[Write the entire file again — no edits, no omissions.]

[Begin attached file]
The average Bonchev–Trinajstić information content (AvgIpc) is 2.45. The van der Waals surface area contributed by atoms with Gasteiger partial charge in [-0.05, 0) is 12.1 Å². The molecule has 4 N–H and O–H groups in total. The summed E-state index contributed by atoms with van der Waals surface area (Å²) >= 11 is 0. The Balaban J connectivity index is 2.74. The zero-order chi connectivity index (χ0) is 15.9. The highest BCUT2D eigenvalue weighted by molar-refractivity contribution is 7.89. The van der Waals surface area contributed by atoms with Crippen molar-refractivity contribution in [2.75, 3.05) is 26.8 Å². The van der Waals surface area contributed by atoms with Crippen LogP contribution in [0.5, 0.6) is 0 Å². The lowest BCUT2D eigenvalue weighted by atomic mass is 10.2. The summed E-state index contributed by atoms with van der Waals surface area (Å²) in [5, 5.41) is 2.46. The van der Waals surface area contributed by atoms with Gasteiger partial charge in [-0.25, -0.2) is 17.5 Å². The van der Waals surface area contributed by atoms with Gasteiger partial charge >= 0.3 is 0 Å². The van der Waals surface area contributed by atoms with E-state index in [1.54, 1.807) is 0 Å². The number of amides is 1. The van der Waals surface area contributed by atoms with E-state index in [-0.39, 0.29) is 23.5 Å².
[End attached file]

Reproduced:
The average Bonchev–Trinajstić information content (AvgIpc) is 2.45. The van der Waals surface area contributed by atoms with Gasteiger partial charge in [-0.05, 0) is 12.1 Å². The molecule has 4 N–H and O–H groups in total. The summed E-state index contributed by atoms with van der Waals surface area (Å²) >= 11 is 0. The Balaban J connectivity index is 2.74. The zero-order chi connectivity index (χ0) is 15.9. The highest BCUT2D eigenvalue weighted by molar-refractivity contribution is 7.89. The van der Waals surface area contributed by atoms with Crippen molar-refractivity contribution in [2.75, 3.05) is 26.8 Å². The van der Waals surface area contributed by atoms with Crippen LogP contribution in [0.5, 0.6) is 0 Å². The lowest BCUT2D eigenvalue weighted by atomic mass is 10.2. The summed E-state index contributed by atoms with van der Waals surface area (Å²) in [5, 5.41) is 2.46. The van der Waals surface area contributed by atoms with Gasteiger partial charge in [-0.25, -0.2) is 17.5 Å². The van der Waals surface area contributed by atoms with Gasteiger partial charge >= 0.3 is 0 Å². The van der Waals surface area contributed by atoms with E-state index in [1.54, 1.807) is 0 Å². The number of amides is 1. The van der Waals surface area contributed by atoms with E-state index in [-0.39, 0.29) is 23.5 Å².